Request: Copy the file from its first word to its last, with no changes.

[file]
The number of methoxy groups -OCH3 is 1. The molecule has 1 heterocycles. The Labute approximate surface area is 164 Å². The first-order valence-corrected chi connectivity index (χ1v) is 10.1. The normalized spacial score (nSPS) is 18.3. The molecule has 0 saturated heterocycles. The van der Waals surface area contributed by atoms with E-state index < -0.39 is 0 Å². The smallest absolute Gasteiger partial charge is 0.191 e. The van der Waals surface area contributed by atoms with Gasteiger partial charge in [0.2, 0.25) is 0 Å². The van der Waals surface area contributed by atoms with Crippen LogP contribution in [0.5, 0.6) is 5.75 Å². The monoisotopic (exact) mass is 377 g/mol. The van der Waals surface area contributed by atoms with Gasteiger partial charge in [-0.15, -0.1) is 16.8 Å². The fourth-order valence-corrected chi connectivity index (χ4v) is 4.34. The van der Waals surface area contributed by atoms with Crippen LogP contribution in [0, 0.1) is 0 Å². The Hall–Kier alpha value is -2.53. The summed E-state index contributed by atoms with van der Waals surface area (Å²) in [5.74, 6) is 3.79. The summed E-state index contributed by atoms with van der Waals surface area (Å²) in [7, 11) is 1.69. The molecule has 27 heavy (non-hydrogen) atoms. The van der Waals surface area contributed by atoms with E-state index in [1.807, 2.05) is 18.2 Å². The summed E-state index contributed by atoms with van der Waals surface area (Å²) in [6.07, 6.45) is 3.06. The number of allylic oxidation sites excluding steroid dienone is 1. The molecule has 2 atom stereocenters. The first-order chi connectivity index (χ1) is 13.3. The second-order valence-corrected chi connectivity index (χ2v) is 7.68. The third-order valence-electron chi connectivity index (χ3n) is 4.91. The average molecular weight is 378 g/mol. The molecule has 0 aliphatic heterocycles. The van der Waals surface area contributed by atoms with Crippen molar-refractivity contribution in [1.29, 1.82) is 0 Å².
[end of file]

The number of methoxy groups -OCH3 is 1. The molecule has 1 heterocycles. The Labute approximate surface area is 164 Å². The first-order valence-corrected chi connectivity index (χ1v) is 10.1. The normalized spacial score (nSPS) is 18.3. The molecule has 0 saturated heterocycles. The van der Waals surface area contributed by atoms with E-state index < -0.39 is 0 Å². The smallest absolute Gasteiger partial charge is 0.191 e. The van der Waals surface area contributed by atoms with Gasteiger partial charge in [0.2, 0.25) is 0 Å². The van der Waals surface area contributed by atoms with Crippen LogP contribution in [0.5, 0.6) is 5.75 Å². The monoisotopic (exact) mass is 377 g/mol. The van der Waals surface area contributed by atoms with Gasteiger partial charge in [-0.15, -0.1) is 16.8 Å². The fourth-order valence-corrected chi connectivity index (χ4v) is 4.34. The van der Waals surface area contributed by atoms with Crippen LogP contribution in [0, 0.1) is 0 Å². The Hall–Kier alpha value is -2.53. The summed E-state index contributed by atoms with van der Waals surface area (Å²) in [5.74, 6) is 3.79. The summed E-state index contributed by atoms with van der Waals surface area (Å²) in [7, 11) is 1.69. The molecule has 27 heavy (non-hydrogen) atoms. The van der Waals surface area contributed by atoms with E-state index in [1.807, 2.05) is 18.2 Å². The summed E-state index contributed by atoms with van der Waals surface area (Å²) in [6.07, 6.45) is 3.06. The number of allylic oxidation sites excluding steroid dienone is 1. The molecule has 2 atom stereocenters. The first-order chi connectivity index (χ1) is 13.3. The second-order valence-corrected chi connectivity index (χ2v) is 7.68. The third-order valence-electron chi connectivity index (χ3n) is 4.91. The average molecular weight is 378 g/mol. The molecule has 0 aliphatic heterocycles. The van der Waals surface area contributed by atoms with Crippen molar-refractivity contribution in [1.29, 1.82) is 0 Å².